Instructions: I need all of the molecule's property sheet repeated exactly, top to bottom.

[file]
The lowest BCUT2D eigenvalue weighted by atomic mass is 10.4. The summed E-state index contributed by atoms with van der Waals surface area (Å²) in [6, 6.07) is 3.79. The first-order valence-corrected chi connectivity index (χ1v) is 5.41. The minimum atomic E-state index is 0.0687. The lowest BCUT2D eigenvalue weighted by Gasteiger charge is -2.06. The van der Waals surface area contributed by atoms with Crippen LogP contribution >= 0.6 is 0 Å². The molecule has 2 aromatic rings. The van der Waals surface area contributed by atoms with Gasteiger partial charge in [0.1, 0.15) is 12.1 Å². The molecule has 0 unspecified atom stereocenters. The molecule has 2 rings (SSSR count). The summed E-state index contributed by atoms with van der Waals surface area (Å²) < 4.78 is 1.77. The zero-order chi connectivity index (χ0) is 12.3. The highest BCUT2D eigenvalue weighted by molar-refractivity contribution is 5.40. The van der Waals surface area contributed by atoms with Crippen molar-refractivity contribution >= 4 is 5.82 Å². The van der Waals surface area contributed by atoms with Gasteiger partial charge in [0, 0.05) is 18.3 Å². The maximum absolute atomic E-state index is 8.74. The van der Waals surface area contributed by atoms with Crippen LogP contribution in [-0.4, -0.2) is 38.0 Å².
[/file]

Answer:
The lowest BCUT2D eigenvalue weighted by atomic mass is 10.4. The summed E-state index contributed by atoms with van der Waals surface area (Å²) in [6, 6.07) is 3.79. The first-order valence-corrected chi connectivity index (χ1v) is 5.41. The minimum atomic E-state index is 0.0687. The lowest BCUT2D eigenvalue weighted by Gasteiger charge is -2.06. The van der Waals surface area contributed by atoms with Crippen LogP contribution >= 0.6 is 0 Å². The molecule has 2 aromatic rings. The van der Waals surface area contributed by atoms with Gasteiger partial charge in [0.1, 0.15) is 12.1 Å². The molecule has 0 unspecified atom stereocenters. The molecule has 2 rings (SSSR count). The summed E-state index contributed by atoms with van der Waals surface area (Å²) < 4.78 is 1.77. The zero-order chi connectivity index (χ0) is 12.3. The highest BCUT2D eigenvalue weighted by molar-refractivity contribution is 5.40. The van der Waals surface area contributed by atoms with Crippen molar-refractivity contribution >= 4 is 5.82 Å². The van der Waals surface area contributed by atoms with Gasteiger partial charge in [0, 0.05) is 18.3 Å². The maximum absolute atomic E-state index is 8.74. The van der Waals surface area contributed by atoms with Crippen LogP contribution in [-0.4, -0.2) is 38.0 Å².